Our April issue brought a shower of complaints about "How to Get Rich in America" and "When Good Managers Manage Too Much," while a David-versus-Wal-Mart story, "Payback," engendered a chorus of kudos.
Truth in advertising?
" How to Get Rich in America," Edward O. Welles's cover story on Lunar Design's success in accepting equity in other businesses as payment for its services, had this reader wondering what the fuss was all about.
I hardly consider the return of 18,859 shares of stock valued at $10 a share over a six-year period sufficient earnings to support the headline "How to Get Rich in America." I believe the concept of equity as payment makes sense, but it seems, based on your article, that the jury is still out on whether the return is sufficient to support the risk.
Sylvester Consulting Group
Jim Collins's The Long View column about how to hire and manage the right people sparked harsh words from critics.
Jim Collins is indeed a manager. He manages to float a provocative thesis ("The moment you feel the need to start managing somebody, you know you've made a hiring mistake") and then to back it up with the blandest of conclusions (you can't compensate for "a particular kind of [employee] inadequacy: the kind you can't correct").
His entire column is a fine blend of tough talk and cowardly retreats. "The key" to management, he writes with an air of importance, "is knowing the difference between what is reasonably learnable and what is not." What a magnificent grasp of the obvious! As for solutions to the problem of the ill-suited employee, Collins offers only one, which he dresses in euphemism: "The only smart thing a manager can do, ultimately, is to unplug the employee from the organization."
Then, just before readers become so insulted by these simplicities that they turn the page, Collins teases us with a personal example. He says he once "got unplugged" by Hewlett-Packard for not being a team player and not caring enough about small technical achievements. "When I saw how HP had to manage me, I knew it was time to leave," he writes. Well, was he fired, or did he resign? He doesn't say, once again managing to walk a line between the provocative and the courageous.
Yes, he's a manager, all right. And if I'd been his manager at Hewlett-Packard, I would have neither fired him nor let him resign. I would have found him another assignment that would have suited his skill set perfectly: public relations.
David R. Murray
Journal of Employee Communications Management
Lawrence Ragan Communications Inc.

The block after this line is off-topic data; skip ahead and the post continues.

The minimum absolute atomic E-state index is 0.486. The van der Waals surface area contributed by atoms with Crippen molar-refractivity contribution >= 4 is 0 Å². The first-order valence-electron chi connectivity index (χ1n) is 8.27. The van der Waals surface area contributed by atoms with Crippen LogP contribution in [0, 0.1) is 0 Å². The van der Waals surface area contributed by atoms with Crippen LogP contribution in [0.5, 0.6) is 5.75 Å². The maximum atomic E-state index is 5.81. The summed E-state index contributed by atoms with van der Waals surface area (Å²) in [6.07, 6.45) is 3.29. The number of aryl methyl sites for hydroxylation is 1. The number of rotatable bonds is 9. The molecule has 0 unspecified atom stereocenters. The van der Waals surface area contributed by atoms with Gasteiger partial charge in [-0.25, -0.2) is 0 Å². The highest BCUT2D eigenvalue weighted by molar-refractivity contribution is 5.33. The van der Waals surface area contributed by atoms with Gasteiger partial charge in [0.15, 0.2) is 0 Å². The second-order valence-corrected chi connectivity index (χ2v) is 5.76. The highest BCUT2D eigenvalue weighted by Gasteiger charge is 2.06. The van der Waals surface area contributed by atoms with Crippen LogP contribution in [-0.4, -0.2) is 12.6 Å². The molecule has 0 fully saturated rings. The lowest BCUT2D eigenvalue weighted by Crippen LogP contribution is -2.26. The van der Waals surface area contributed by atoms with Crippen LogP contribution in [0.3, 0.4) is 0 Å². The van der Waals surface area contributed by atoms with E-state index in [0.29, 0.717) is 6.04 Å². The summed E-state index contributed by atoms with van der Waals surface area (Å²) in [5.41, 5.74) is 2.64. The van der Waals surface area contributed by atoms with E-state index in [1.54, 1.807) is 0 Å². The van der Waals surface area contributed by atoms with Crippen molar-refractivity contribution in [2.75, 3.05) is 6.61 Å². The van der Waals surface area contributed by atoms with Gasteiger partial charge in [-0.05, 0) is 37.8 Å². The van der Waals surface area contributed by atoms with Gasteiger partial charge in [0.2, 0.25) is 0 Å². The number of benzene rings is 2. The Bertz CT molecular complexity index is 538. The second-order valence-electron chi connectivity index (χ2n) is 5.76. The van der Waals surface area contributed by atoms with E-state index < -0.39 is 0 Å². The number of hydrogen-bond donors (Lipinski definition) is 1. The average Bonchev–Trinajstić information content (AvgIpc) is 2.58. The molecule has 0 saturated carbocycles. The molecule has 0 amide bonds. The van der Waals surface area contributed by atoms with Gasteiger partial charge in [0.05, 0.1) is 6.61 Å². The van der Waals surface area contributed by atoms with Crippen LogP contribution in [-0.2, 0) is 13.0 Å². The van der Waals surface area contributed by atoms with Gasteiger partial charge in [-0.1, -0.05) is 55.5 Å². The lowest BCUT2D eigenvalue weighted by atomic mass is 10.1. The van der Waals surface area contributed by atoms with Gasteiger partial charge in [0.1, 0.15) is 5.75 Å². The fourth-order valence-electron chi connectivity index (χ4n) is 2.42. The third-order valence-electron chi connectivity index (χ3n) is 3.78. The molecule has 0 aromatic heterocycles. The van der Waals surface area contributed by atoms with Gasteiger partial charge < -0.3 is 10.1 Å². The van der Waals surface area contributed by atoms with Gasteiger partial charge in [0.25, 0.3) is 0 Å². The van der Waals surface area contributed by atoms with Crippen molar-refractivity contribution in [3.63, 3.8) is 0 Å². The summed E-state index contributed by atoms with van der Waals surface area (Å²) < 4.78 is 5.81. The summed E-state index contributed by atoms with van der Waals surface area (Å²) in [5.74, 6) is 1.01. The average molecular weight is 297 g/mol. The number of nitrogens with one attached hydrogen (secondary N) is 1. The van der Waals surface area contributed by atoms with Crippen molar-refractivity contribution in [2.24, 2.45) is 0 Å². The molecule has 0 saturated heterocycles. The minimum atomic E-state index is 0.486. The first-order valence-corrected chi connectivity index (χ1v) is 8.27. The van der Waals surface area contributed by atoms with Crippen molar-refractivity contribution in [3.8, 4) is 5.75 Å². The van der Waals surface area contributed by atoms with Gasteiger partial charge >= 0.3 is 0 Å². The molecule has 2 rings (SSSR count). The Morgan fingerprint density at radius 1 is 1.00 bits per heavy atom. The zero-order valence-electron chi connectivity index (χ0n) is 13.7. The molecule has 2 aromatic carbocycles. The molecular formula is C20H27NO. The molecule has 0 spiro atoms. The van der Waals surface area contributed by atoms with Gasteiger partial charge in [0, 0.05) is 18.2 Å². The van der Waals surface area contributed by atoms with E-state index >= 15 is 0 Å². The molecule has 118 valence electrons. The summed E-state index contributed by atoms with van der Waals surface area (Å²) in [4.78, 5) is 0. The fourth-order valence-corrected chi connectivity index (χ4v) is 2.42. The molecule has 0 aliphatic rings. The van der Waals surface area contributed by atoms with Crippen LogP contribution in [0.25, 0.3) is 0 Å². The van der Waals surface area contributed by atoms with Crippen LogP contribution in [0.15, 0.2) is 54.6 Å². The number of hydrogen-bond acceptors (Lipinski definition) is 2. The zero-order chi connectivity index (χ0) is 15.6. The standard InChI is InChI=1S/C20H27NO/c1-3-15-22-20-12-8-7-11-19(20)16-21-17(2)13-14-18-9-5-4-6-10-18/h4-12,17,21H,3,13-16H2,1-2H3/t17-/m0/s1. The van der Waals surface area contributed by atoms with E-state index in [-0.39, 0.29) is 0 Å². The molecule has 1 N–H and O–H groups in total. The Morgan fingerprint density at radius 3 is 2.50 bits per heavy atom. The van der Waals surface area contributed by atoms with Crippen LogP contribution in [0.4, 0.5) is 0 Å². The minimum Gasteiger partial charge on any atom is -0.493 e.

If you base a company on personal "core values" (as Collins labels them), then the people you hire can choose whether or not to follow those values (or "to play the game," in corporatespeak). Many--perhaps most--people hold at bay their own opinions, ideas, and values in order to follow those of their employer--that's what self-management is. If you wait to hire people who already share your core values, you'll be short-handed for a long time. Just because Collins didn't choose to follow the objective values of Hewlett-Packard doesn't mean that others wouldn't. His opinion that he could not fit in at HP "without basically corrupting the essence of who I am" is a weak excuse for someone who doesn't have the ability and persistence to align himself with corporate principles in order to be a "team player," let alone to manage other people.
Timothy W. Smith
New York City
However, others continued to vigorously wave the Collins flag.
Collins's latest was dead-on, as usual. The toughest thing I've had to do professionally is to fire an employee because our differences in values were simply too great to bridge. I know all too well the negative energy (and sleepless nights) such a situation creates. Of course, Collins's article begs the sister question: how do you effectively hire for a match in values? Here's hoping that he shares his insight into that subject in the near future.
The Ninja Brandbuilding Co.
New York City
Of all the valuable information I have gained reading Inc. over the past five years, at the top is that contained in Jim Collins's most recent article. All too often I've failed to cut an employee for fear of immediate financial loss or difficulty in replacing him or her, rather than focused on the long-term benefits of guiding motivated personnel to overperform. Thanks again for putting me on the right track.
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